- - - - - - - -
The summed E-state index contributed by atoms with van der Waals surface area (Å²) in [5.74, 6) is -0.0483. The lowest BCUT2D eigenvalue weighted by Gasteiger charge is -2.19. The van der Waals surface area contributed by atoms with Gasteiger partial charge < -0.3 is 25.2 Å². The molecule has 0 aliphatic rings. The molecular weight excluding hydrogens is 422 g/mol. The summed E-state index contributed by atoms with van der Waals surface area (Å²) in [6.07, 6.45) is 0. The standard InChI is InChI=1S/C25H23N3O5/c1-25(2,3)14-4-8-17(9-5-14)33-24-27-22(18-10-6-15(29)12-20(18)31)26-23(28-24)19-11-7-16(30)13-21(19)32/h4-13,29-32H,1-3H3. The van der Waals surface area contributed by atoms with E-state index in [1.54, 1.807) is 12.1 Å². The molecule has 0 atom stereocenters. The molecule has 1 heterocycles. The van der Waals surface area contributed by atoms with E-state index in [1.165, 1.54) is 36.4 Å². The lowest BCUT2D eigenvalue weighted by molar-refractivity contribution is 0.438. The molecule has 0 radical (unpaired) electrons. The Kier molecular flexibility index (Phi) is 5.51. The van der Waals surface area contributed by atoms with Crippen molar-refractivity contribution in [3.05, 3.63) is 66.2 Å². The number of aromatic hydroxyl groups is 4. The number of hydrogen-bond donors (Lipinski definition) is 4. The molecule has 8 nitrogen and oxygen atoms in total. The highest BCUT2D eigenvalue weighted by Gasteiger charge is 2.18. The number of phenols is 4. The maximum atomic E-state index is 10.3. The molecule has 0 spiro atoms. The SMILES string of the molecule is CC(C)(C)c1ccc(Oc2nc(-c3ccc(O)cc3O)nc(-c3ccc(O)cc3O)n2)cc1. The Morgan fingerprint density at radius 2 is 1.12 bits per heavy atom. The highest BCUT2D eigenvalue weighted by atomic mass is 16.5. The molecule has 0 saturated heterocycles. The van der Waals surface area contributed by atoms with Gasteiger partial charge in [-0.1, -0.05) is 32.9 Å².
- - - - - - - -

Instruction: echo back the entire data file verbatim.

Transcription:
The summed E-state index contributed by atoms with van der Waals surface area (Å²) in [5.74, 6) is -0.0483. The lowest BCUT2D eigenvalue weighted by Gasteiger charge is -2.19. The van der Waals surface area contributed by atoms with Gasteiger partial charge < -0.3 is 25.2 Å². The molecule has 0 aliphatic rings. The molecular weight excluding hydrogens is 422 g/mol. The summed E-state index contributed by atoms with van der Waals surface area (Å²) in [6.07, 6.45) is 0. The standard InChI is InChI=1S/C25H23N3O5/c1-25(2,3)14-4-8-17(9-5-14)33-24-27-22(18-10-6-15(29)12-20(18)31)26-23(28-24)19-11-7-16(30)13-21(19)32/h4-13,29-32H,1-3H3. The van der Waals surface area contributed by atoms with E-state index in [1.54, 1.807) is 12.1 Å². The molecule has 0 atom stereocenters. The molecule has 1 heterocycles. The van der Waals surface area contributed by atoms with E-state index in [1.165, 1.54) is 36.4 Å². The lowest BCUT2D eigenvalue weighted by molar-refractivity contribution is 0.438. The molecule has 0 radical (unpaired) electrons. The Kier molecular flexibility index (Phi) is 5.51. The van der Waals surface area contributed by atoms with Crippen molar-refractivity contribution in [3.05, 3.63) is 66.2 Å². The number of aromatic hydroxyl groups is 4. The number of hydrogen-bond donors (Lipinski definition) is 4. The molecule has 8 nitrogen and oxygen atoms in total. The highest BCUT2D eigenvalue weighted by Gasteiger charge is 2.18. The number of phenols is 4. The maximum atomic E-state index is 10.3. The molecule has 0 spiro atoms. The SMILES string of the molecule is CC(C)(C)c1ccc(Oc2nc(-c3ccc(O)cc3O)nc(-c3ccc(O)cc3O)n2)cc1. The Morgan fingerprint density at radius 2 is 1.12 bits per heavy atom. The highest BCUT2D eigenvalue weighted by atomic mass is 16.5. The molecule has 0 saturated heterocycles. The van der Waals surface area contributed by atoms with Gasteiger partial charge in [-0.1, -0.05) is 32.9 Å².